(BIVN) – State lawmakers were recently given an update on the progress of the formation of a new authority that will eventually govern the management of Maunakea.
On Tuesday, the Hawaiʻi House Finance Committee got an update from two members of the new authority, John Komeiji and Noe Noe Wong-Wilson. The state representatives were also given an explanation concerning a request for $14 million dollars in funding for operations.
Komeiji and Wong-Wilson were both appointed to the Mauna Kea Stewardship and Oversight Authority (MKSOA) in September. They are currently serving in an interim capacity, and Komeiji said they are “unsure as to the confirmation process” and when it might occur.
“We have been informed that we can work on formation of the entity,” Komeiji explained, “but that we probably cannot, until July 1st, make any type of substantive decisions” on managing Maunakea.
“It would be unlikely that we would make any substantive decisions, anyway, just because we’re such a brand new entity,” Komeiji added. “But nonetheless we are still limited in terms of the scope of what we’re authorized to do.”
The new authority has already held two meetings. “We’ve established a permitted interaction group to be able to bring some structure, or some recommendations about structure, of the organization,” Komeiji said. “For example, do we have other officers? Do we have subcommittees? Do we have committees? What kinds of rules and regulations do we need to establish for the authority?”
Komeiji said the MKSOA is in the process of hiring an executive assistant that he says was authorized by last year’s legislation creating the Authority. They hope to get that person on board by the end of February.
“The legislature last year gave us $14 million dollars to spend,” Komeiji said, of which $200,000 was authorized “to hire the executive assistant, as well as to reimburse board members for the incidental travel, etc. We’ve probably spent less than a thousand dollars so far, because we haven’t hired anybody, and we’re trying to figure our way through how we reimburse people.”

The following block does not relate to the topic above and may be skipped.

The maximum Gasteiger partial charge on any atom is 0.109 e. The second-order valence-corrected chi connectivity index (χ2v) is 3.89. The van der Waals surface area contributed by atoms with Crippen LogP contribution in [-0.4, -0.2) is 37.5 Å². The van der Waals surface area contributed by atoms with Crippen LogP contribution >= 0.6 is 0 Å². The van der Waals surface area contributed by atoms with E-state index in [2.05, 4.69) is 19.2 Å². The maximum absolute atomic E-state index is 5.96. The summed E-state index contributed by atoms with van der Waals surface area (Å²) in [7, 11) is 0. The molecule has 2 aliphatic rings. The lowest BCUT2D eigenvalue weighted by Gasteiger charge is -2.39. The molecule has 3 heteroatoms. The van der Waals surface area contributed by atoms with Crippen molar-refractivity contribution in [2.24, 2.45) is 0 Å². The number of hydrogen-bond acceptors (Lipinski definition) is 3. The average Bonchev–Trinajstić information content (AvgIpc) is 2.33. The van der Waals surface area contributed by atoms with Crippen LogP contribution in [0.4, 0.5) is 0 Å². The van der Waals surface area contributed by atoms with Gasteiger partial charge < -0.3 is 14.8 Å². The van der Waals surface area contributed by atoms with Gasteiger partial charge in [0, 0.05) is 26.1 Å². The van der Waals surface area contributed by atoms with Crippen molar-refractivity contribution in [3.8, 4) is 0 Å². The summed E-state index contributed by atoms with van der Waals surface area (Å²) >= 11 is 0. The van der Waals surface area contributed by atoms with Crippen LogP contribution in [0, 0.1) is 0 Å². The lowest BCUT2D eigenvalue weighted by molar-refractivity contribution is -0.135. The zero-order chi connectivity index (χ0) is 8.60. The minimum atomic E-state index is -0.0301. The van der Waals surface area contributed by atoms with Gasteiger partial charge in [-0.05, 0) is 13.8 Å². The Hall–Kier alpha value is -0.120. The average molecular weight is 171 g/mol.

The Authority is requesting DLNR again allocate $14 million for the upcoming biennial budget, but Komeiji reiterated, “we are not asking for increased amount, we are just carrying over what we believe the current expenses are to protect the Mauna, and to conserve the Mauna.”
Komeiji added that since the new MKSOA is in such a formative stage right now, “we don’t know whether we can” to transfer the duties from the University of Hawaiʻi to the authority in the five years that was given by the legislation. “We don’t know if we can do it in the fiscal year 2024, for example, but we’re still putting in the request for the $14 million dollars in the event that we come to the point… where we think that we can make that transfer.”
Wong-Wilson added that one of the big things that they have come across already is how they will be funding they University employees that currently manage Maunakea. “The fact that those are special funds, which we understand (general) funds will have a difficult time paying for those,” she told the lawmakers. “So we’re in the process of taking a look at that and seeing what kind of solutions we can come up with, suggestions we can come up with, and hope to come back to you in a short time within the next month or so, with some thoughts about how we might better achieve the goals for the authority.”